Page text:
Two Girls Playing On SwingsWhether you’ve just left the ultrasound room after having found out your unborn child has a cleft lip, or are at the hospital recovering from labor and delivery at which time your child was diagnosed, we understand you are likely scared and have a lot of questions right now. That’s exactly why we’re here to help. At Wellspring Craniofacial Group, we work with local families throughout their child’s adolescence to assist them with necessary surgeries and treatments to provide their child with the best possible outcome.

You’ve likely found this blog post because, in the short period of time that you’ve received the diagnosis, you’ve already learned that not all cleft lips are alike. And you’re probably wondering, “Which condition does my child have?”

Below is a description of the different cleft lip types, as well as their recommended treatment options.

Microform Cleft Lip

Also known as a “forme fruste,” this is the mildest form of a cleft lip, and typically presents as a vertical scar from the lip to the nose. There may also be a notch in the vermillion border of the lip. The nose may be affected, too.

Despite its mild appearance, surgery around age 3-4 months is often beneficial for a microform cleft lip. This is because the cleft lip may interfere with eating, drinking, and speech.

Unilateral Complete Cleft Lip

This diagnosis affects only one side of the upper lip and extends all the way from the lip to the nose. It also affects children’s noses, with the affected nostril appearing widened. Surgical intervention in early infancy can address cosmetic appearances as well as functional issues related to eating, drinking, and speech.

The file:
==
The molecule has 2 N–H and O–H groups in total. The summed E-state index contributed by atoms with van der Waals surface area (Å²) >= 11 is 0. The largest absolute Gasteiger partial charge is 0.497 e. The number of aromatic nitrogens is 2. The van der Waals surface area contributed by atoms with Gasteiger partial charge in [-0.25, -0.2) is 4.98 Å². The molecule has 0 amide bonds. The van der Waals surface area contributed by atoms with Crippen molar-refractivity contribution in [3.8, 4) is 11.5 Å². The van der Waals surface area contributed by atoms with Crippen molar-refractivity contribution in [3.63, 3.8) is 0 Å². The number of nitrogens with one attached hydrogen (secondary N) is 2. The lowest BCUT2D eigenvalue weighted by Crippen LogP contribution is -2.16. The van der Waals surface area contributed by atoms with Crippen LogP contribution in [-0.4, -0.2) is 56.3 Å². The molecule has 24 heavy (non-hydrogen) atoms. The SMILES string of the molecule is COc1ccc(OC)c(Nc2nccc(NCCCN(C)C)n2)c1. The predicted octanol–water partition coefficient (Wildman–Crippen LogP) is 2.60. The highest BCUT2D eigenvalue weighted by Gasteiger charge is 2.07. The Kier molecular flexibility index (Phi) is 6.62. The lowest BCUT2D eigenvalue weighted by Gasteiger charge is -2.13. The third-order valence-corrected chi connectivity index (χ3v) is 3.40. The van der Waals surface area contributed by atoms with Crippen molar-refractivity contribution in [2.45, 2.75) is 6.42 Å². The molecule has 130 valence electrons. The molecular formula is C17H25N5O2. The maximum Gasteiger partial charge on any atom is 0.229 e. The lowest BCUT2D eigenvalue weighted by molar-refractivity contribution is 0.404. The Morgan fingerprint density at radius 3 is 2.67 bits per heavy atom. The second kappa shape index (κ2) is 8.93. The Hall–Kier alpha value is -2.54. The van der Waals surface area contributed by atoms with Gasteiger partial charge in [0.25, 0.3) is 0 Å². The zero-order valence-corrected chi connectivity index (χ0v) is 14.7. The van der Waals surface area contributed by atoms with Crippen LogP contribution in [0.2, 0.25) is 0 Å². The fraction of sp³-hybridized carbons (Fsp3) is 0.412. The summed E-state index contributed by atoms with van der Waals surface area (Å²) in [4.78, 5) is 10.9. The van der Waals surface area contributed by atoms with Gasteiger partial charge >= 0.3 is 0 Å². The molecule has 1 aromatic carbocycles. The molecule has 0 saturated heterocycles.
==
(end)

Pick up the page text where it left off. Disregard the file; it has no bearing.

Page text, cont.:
Unilateral Incomplete Cleft Lip

With this presentation, children have clefting on one side of the lip, only. Taking on a variety of appearances, this type of cleft lip may appear as only a small gap in the vermillion (aka the pink part of the lip), or it may extend upwards, sometimes almost all the way to the nostril. As with other types of diagnoses, early surgery can improve eating, drinking, and speech.

Bilateral Complete Cleft Lip

This diagnosis affects both the right and left sides of the lip, all the way up to the nostril. While feeding is always a concern for any child with a cleft lip, it is especially important to work with us if your child has a bilateral complete cleft lip as the presentation may make eating even more complex. Surgery is typically performed at around 3-4 months of age, thus easing the feeding difficulties.

Bilateral Incomplete Cleft Lip

With this condition, there is a gap on both sides of the upper lip. The nose is also affected, but not as seriously as with a bilateral complete cleft lip. Surgery can help correct aesthetic and functional concerns around age 3-4 months.

Mixed Bilateral Incomplete and Complete Cleft Lip

Children born with a bilateral cleft lip may present with a complete cleft on one side, and an incomplete cleft on the other side. While this also affects eating, drinking, and speech, it can be addressed with surgery around ages 3-4 months.

Call Us for More Information

As you can see, there are several different ways a cleft lip can present. While surgery is often performed around the same age for all diagnoses, different techniques are performed depending on your child’s exact diagnosis. To learn more, contact our office today at (512) 600-2888.